6 See, e.g., Hussein Nuaman Soufraki v. The United Arab Emirates, ICSID Case No. ARB/02/7 (Soufraki), Award, 7 July 2004, para. 55, 'It is accepted in international law that nationality is within the domestic jurisdiction of the State, which settles, by its own legislation, the rules relating to the acquisition (and loss) of its nationality'; Waguih Elie George Siag and Clorinda Vecchi v. The Arab Republic of Egypt, ICSID Case No. ARB/05/15, Decision on Jurisdiction, 11 April 2007 (Siag), para 143, 'It is well established that the domestic laws of each Contracting State determine nationality'; Ioan Micula, Viorel Micula, S.C. European Food S.A, S.C. Starmill S.R.L. and S.C. Multipack S.R.L. v. Romania, ICSID Case No. ARB/05/20, Decision on Jurisdiction and Admissibility, 24 September 2008 (Micula), para. 86, 'It is not disputed by the Parties that as a general principle it is for each State to decide in accordance with its law who is its national'.

7 Micula, paras 84 and 86.

8 See, e.g., Siag; Saba Fakes v. Republic of Turkey, ICSID Case No. ARB/07/20, Award, 14 July 2010 (Fakes).

9 Fakes, para. 68.

10 International Law Commission, Draft Articles on Diplomatic Protection, Article 4, p. 30.

11 See, e.g., Fakes, para. 80, 'The effectiveness of Mr. Fakes's Dutch nationality is demonstrated, inter alia, by the fact that both of his parents held Dutch nationality, his wife and three children are also Dutch, he has spent a significant part of his childhood and early adulthood in the Netherlands, has studied in the Netherlands, holds a Dutch passport and driver's licence . . . . Against this background, the tribunal is satisfied in the present case that the Claimant's links to the Netherlands are genuine and effective'; Siag, para. 200, 'Italian nationality was also acquired for recognized reasons i.e. marriage to an Italian in the case of Mr Siag and reacquisition following the death of a husband in the case of Ms Vecchi. The tribunal finds that the Claimants possess genuine links to Italy'.

12 Siag (Partial Dissenting Opinion, Professor Francisco Orrego Vicuña), paras 6–23. For comment on this case, see McLachlan et al., pp. 183 and 184.

13 McLachlan et al., p. 185, citing C Dugan, D Wallace, N Rubins and B Sabahi, Investor-State Arbitration, 2008, 304.

14 Serafín García Armas and Karina García Gruber v. Bolivarian Republic of Venezuela, PCA Case No 2013-3, Decision on Jurisdiction, 15 December 2014 (Armas), paras 174 and 206.

15 For a discussion of such relevant treaties, see McLachlan et al., pp. 175 and 176.

16 Canada–China BIT, Article 1.2, 'investor means with regard to either Contracting Party: (a) any natural person who has the citizenship or status of permanent resident of that Contracting Party in accordance with its laws and who does not possess the citizenship of the other Contracting Party.' See also China–Uruguay BIT, Article 1.2, 'This Agreement shall not apply to investments made in the Oriental Republic of Uruguay by natural persons who, in accordance with Uruguayan law, are considered double nationals'.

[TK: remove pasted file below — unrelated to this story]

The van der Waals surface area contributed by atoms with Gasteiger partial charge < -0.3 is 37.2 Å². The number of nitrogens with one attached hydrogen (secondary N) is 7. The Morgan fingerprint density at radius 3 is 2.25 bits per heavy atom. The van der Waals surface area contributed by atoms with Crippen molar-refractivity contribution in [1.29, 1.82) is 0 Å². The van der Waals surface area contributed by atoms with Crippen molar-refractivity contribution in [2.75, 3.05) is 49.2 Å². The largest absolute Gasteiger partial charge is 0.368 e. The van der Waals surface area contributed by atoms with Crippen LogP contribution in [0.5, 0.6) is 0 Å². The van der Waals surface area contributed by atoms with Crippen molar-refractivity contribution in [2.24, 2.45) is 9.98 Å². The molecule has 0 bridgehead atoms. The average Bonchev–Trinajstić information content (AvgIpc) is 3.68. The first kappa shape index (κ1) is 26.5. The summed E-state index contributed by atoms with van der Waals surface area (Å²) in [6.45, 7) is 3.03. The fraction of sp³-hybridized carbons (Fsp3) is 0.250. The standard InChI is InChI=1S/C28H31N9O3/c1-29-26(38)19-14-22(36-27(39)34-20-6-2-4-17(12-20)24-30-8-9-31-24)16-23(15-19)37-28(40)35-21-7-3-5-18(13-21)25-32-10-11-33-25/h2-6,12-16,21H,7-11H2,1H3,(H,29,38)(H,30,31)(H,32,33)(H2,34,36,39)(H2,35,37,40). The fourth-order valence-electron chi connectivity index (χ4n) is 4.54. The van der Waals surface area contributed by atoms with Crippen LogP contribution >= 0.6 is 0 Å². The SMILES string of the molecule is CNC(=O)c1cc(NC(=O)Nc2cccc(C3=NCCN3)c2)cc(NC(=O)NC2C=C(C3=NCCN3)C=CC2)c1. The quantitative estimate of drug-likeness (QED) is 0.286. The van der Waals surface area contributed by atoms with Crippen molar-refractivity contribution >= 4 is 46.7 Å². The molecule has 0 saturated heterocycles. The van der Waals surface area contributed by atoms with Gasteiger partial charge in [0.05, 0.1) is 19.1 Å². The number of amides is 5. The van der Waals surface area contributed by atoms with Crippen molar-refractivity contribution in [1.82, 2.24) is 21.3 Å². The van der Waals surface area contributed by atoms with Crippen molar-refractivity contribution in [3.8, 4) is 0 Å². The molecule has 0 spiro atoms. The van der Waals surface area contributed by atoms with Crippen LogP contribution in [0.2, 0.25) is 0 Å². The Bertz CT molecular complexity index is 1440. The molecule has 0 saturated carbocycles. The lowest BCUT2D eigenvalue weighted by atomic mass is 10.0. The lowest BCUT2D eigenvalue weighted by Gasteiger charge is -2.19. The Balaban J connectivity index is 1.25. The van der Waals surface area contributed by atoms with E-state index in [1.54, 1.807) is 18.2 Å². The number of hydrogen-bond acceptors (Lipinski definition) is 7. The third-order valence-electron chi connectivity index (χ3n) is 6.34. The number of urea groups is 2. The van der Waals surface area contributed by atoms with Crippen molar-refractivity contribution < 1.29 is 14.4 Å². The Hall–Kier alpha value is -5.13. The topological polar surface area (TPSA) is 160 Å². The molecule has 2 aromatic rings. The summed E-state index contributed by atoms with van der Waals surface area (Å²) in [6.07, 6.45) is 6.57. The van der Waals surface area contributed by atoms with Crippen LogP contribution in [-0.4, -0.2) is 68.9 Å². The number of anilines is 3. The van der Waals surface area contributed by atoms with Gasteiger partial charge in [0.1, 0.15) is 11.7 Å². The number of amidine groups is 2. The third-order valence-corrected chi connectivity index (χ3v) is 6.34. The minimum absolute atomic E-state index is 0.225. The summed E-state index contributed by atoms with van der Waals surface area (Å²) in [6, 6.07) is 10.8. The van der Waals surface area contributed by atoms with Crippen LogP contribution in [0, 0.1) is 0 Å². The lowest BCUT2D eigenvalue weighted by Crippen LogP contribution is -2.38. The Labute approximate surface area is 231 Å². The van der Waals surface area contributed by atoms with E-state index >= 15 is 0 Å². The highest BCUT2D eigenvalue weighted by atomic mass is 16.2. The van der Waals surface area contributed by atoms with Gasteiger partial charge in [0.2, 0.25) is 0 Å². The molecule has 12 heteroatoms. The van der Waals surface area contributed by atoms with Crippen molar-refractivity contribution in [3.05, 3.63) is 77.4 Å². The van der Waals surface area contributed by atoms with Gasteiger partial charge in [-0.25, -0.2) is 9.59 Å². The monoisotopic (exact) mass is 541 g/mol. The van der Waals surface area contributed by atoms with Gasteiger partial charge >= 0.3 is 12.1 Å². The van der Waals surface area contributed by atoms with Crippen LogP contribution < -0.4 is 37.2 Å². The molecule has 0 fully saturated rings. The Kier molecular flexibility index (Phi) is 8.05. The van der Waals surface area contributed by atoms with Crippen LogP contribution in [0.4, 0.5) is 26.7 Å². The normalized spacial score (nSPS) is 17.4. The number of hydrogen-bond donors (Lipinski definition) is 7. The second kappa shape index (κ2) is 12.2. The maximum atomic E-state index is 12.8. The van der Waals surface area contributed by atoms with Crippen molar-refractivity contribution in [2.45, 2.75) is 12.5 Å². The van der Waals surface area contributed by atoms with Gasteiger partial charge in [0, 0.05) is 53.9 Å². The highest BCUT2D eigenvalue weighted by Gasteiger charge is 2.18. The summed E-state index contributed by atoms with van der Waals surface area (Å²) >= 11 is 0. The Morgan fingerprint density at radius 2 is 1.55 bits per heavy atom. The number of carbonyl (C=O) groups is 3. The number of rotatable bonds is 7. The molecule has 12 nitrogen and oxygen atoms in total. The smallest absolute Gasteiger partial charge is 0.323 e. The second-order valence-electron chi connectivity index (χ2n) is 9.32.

17 See, e.g., Agreement between the United States of America, the United Mexican States, and Canada, Article 14.1, 'investor of a Party means a Party, or a national or an enterprise of a Party, that attempts to make, is making, or has made an investment in the territory of another Party, provided however that: (a) a natural person who is a dual citizen is deemed to be exclusively a national of the State of his or her dominant and effective citizenship.' See also similar definition at Article 1 of the 2012 US Model BIT and relevant discussions at Patrick W Pearsall, David Manners-Weber, Covered Investors, The Investment Treaty Arbitration Review, 4th edn, 2019.

18 Soufraki, Award, 7 July 2004, para. 55; Soufraki, Decision of the ad hoc Committee on the Application for Annulment of Mr Soufraki, 5 June 2007, para. 93.

19 See, e.g., Soufraki, Award, 7 July 2004, para. 63; Siag, para. 151.

20 International Law Commission, Draft Articles on Diplomatic Protection, Article 4, p. 30.

21 Flegenheimer Case, 1958, 25 I.L.R., p. 108, 'From the standpoint of merit, even certificates of nationality the content of which is proof under municipal law of the issuing State, can be examined and, if the case warrants, rejected by international bodies rendering judgment under the Law of Nations, when these certificates are the result of fraud, or have been issued by favour in order to assure a person a diplomatic protection to which he would not otherwise entitled, or when they are impaired by serious errors'. See also Soufraki, Decision of the ad hoc Committee on the Application for Annulment of Mr Soufraki, 5 June 2007, para. 71.

22 Soufraki, Decision of the ad hoc Committee on the Application for Annulment of Mr Soufraki, 5 June 2007, para. 109.

23 RY Jennings and A Watts (eds), Oppenheim's International Law, 9th edn, 1992, p. 855, 'An international tribunal called upon to apply rules of international law based upon the concept of nationality has the power to investigate the state's claim that a person has its nationality. However, this power of investigation is one which is only to be exercised if the doubts cast on the alleged nationality are not only not manifestly groundless but are also of such gravity as to cause serious doubts with regard to the truth and reality of that nationality'; See also Micula, paras 87 and 95.